LOS ANGELES (Variety.com) - Falling squarely into what has become SundanceTV's niche of spare, slow-moving, decidedly bleak dramas, "One Child" yields a devastating portrait of China's one-child policy and an adopted young English woman's unexpected desire to connect with her roots. Narratively uneven and at times exasperating in the characters' choices, this four-hour miniseries nevertheless sets up a sobering scenario, with Katie Leung (best known for the "Harry Potter" movies) as a student suddenly thrust into a life-or-death scenario, trying to navigate a Chinese system steeped in corruption. While far from perfect, the story ultimately yields a potent emotional wallop.
Raised in London by her adopted parents (Donald Sumpter, Elizabeth Perkins), Leung's Mei is contacted by a Chinese journalist (Linh-Dan Pham) who has tracked her down to deliver some shocking news: After Mei was given up, her parents had a son (Sebastian So), who has been wrongly convicted of a murder he didn't commit, with the actual killer having been spared thanks to his well-connected family.
Although Mei's initial reaction, understandably, is to wonder what possible effect she can have on the proceedings, she agrees to travel to Guangzhou, where she meets her mother (Mardy Ma, simply heartbreaking), who in their first awkward encounter can't even bring herself to look at her daughter. Yet what Mei thought was a birthmark turns out to have been a scar put there by Mom, hoping it would allow her to identify the infant if she ever returned.
With her brother sentenced to death, Mei goes about the task of trying to convince witnesses to change their perjured accounts, aided by the reporter, local activists and eventually a private detective (Junix Inocian). As for why her presence is supposed to produce results, the not-particularly-convincing thought is that a Westerner will have more latitude to challenge the authorities than Chinese citizens would.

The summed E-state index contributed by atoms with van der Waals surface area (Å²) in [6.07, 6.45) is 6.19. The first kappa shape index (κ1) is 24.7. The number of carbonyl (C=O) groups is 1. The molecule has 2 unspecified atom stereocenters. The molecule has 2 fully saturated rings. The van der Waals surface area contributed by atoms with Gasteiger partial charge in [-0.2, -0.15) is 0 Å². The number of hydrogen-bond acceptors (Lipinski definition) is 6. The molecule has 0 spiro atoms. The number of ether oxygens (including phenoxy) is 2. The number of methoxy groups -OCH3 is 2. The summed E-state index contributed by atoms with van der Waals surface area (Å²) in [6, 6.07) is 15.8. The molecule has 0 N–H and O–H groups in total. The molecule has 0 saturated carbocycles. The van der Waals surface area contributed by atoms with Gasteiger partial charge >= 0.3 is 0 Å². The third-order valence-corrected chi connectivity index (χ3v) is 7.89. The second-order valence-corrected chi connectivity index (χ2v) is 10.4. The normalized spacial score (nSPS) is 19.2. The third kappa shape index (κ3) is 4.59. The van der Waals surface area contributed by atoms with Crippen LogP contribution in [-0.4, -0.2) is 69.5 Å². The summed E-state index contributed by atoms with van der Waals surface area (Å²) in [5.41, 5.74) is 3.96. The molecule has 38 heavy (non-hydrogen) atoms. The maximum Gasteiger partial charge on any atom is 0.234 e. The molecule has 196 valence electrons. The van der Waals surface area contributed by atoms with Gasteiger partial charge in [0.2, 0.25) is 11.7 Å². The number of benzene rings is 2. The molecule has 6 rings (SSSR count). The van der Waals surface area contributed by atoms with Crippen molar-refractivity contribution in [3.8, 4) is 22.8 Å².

Mei's parents are flummoxed by the whole affair, though her father rightly characterizes this as the defining moment in his daughter's life, while Mom simply worries that they'll lose her. The schemes to help, however, consistently sound almost absurdly half-baked, eventually requiring Mei to put herself at considerable risk -- and face one ethical dilemma after another.
For all that, "One Child" zeroes in on the raw emotion of the situation in a compelling way, from the mother's grief and shame to Mei's confusion to her brother's almost childlike belief that somehow his London-bred sister will be able to fix everything. And if it's a flawed exploration of the old nature-vs.-nurture debate, the players and Mei's predicament consistently make it interesting.
Heavily subtitled, the miniseries -- written by Guy Hibbert, and directed by John Alexander -- delivers a pointed commentary about the brutality of the Chinese regime. Coming on the heels of "The Honorable Woman," this latest BBC collaboration also further establishes Sundance's credentials as a channel exploring an indie film sensibility while looking to the cultural clashes that occur beyond U.S. borders in pursuit of compelling stories.
The result might not be cheery or uplifting. But in a crowded field, credit Sundance with having again found a way to leave its mark.